As a result of scandals concerning major financial crime in the early twenty‐first century, including accounting and auditing fraud and inappropriate behavior by directors on the boards of US corporations, Congress hurriedly enacted the Sarbanes‐Oxley Act (SOX) in 2002. SOX's major purpose was to restore investor confidence in America's securities markets. Small firms argued that their cost of compliance was very heavy and that their burden was greater than for larger firms, especially the costs related to section 404 of the Act, which dealt with new requirements to obtain independent audit opinions. The authors found no empirical research that supports or denies these claims. Subsequently, in 2007, the Securities and Exchange Commission reduced the Act's new audit requirements for small companies. This paper aims to examine audit fees for large and small firms.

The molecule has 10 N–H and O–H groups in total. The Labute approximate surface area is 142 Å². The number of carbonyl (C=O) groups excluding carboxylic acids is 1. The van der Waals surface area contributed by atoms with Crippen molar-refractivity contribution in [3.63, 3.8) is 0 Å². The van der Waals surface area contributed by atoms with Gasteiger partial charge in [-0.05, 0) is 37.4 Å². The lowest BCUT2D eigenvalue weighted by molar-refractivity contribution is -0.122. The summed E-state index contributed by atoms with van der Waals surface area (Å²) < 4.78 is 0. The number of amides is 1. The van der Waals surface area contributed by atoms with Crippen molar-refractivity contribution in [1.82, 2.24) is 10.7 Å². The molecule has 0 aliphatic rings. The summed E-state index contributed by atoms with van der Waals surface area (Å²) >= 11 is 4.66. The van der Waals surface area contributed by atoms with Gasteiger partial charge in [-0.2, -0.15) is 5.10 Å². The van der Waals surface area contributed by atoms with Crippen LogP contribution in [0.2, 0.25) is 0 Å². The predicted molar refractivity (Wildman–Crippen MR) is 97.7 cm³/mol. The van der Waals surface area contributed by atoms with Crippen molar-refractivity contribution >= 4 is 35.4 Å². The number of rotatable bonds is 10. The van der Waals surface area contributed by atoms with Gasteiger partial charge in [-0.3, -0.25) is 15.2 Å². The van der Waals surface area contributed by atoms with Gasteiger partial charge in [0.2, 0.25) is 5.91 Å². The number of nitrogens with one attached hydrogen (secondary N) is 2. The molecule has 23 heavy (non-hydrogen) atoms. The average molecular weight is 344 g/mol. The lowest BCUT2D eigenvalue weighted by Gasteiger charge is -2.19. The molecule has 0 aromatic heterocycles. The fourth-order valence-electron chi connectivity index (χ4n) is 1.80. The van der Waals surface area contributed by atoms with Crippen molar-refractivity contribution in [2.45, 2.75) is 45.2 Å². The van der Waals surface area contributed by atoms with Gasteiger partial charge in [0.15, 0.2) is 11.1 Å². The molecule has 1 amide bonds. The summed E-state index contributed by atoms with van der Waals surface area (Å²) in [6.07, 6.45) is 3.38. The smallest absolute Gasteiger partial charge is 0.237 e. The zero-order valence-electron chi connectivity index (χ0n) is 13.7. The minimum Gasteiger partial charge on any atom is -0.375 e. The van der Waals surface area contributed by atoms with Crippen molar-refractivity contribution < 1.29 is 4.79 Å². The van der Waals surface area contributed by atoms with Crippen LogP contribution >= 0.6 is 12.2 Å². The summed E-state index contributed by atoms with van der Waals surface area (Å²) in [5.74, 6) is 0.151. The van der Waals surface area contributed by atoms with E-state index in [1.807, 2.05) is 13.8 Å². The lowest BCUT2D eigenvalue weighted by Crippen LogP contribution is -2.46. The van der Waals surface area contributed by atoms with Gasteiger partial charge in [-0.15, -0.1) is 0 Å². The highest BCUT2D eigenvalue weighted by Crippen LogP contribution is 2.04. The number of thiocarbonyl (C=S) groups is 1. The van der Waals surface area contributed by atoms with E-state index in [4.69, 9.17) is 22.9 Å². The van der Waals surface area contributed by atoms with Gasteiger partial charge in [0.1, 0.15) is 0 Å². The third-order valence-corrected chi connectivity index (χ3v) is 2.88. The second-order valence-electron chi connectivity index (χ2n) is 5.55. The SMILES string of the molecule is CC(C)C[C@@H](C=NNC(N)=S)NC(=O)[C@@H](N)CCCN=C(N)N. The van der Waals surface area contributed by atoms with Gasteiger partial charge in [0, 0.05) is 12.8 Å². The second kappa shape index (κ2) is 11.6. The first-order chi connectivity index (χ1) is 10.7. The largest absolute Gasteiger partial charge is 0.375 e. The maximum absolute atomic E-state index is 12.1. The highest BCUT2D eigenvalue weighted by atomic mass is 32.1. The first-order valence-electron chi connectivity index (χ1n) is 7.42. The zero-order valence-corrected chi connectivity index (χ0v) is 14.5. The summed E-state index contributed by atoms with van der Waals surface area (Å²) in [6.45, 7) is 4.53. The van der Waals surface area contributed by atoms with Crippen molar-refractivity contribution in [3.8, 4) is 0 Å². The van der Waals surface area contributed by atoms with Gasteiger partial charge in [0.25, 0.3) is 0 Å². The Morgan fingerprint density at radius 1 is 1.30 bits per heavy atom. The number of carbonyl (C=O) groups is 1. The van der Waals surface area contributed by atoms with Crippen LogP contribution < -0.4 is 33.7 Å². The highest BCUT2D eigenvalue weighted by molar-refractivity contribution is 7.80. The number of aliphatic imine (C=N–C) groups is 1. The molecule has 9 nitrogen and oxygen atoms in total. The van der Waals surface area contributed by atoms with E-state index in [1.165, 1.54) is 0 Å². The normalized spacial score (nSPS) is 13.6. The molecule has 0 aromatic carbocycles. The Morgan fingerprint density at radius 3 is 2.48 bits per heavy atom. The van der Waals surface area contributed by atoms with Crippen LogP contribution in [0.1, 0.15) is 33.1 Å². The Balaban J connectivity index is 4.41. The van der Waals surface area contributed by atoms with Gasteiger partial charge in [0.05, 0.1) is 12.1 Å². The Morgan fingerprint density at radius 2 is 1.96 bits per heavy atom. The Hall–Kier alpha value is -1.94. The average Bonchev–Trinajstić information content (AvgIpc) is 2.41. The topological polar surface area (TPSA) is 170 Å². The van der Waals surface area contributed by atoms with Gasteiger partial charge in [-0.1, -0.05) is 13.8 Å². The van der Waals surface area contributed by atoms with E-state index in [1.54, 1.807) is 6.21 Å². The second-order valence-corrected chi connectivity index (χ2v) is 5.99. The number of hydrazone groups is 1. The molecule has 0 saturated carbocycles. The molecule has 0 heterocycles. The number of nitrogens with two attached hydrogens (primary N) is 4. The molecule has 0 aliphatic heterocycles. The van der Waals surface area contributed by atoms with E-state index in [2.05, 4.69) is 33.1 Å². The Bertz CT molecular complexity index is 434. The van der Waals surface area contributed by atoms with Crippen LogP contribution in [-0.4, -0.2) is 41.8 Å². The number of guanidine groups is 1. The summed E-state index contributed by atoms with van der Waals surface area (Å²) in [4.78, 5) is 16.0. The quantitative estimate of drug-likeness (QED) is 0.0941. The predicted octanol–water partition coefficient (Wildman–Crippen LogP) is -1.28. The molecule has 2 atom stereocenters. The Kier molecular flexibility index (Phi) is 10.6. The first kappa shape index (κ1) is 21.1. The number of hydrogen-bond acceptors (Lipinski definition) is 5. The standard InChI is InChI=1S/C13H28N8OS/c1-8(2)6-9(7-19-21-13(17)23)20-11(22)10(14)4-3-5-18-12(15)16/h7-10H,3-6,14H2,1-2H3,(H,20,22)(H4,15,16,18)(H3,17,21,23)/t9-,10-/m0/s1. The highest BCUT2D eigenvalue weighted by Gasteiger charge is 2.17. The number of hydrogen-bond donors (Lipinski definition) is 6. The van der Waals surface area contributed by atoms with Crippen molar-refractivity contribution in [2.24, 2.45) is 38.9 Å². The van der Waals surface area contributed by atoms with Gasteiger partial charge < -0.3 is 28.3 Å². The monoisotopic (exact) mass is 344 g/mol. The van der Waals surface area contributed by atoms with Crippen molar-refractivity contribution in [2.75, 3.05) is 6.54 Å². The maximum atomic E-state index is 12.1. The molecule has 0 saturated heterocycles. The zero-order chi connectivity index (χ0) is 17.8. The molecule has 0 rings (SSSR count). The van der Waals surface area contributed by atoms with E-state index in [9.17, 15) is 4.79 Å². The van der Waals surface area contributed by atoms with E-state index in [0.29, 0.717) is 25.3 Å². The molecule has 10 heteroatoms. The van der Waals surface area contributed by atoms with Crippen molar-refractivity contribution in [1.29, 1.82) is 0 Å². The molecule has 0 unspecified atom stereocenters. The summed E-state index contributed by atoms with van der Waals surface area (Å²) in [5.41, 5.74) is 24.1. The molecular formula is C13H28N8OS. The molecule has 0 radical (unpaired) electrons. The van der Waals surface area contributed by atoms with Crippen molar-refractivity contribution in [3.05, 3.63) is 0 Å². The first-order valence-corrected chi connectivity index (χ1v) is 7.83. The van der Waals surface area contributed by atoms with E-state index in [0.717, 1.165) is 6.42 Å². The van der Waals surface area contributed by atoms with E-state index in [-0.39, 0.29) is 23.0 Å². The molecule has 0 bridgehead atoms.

The study examines actual audit fee data to investigate the increased costs paid by publicly traded companies to independent audit firms for their services due to Sarbanes‐Oxley. The authors use univariate and multivariate statistical methods to compare increases in audit fees paid by samples of 150 large firms and 150 small firms.
The study finds that both small and large firms incurred increased audit fees due to compliance with Sarbanes‐Oxley, and that small companies did incur larger increases in their cost burden.
The study uses actual audit fee data reported to the Securities and Exchange Commission and controls for other factors that determine audit fees in reaching its conclusions.
Millar, J. and Wade Bowen, B. (2011), "Small and large firm regulatory costs: the case of the Sarbanes‐Oxley Act", Corporate Governance, Vol. 11 No. 2, pp. 161-170. https://doi.org/10.1108/14720701111121038Download as .RIS
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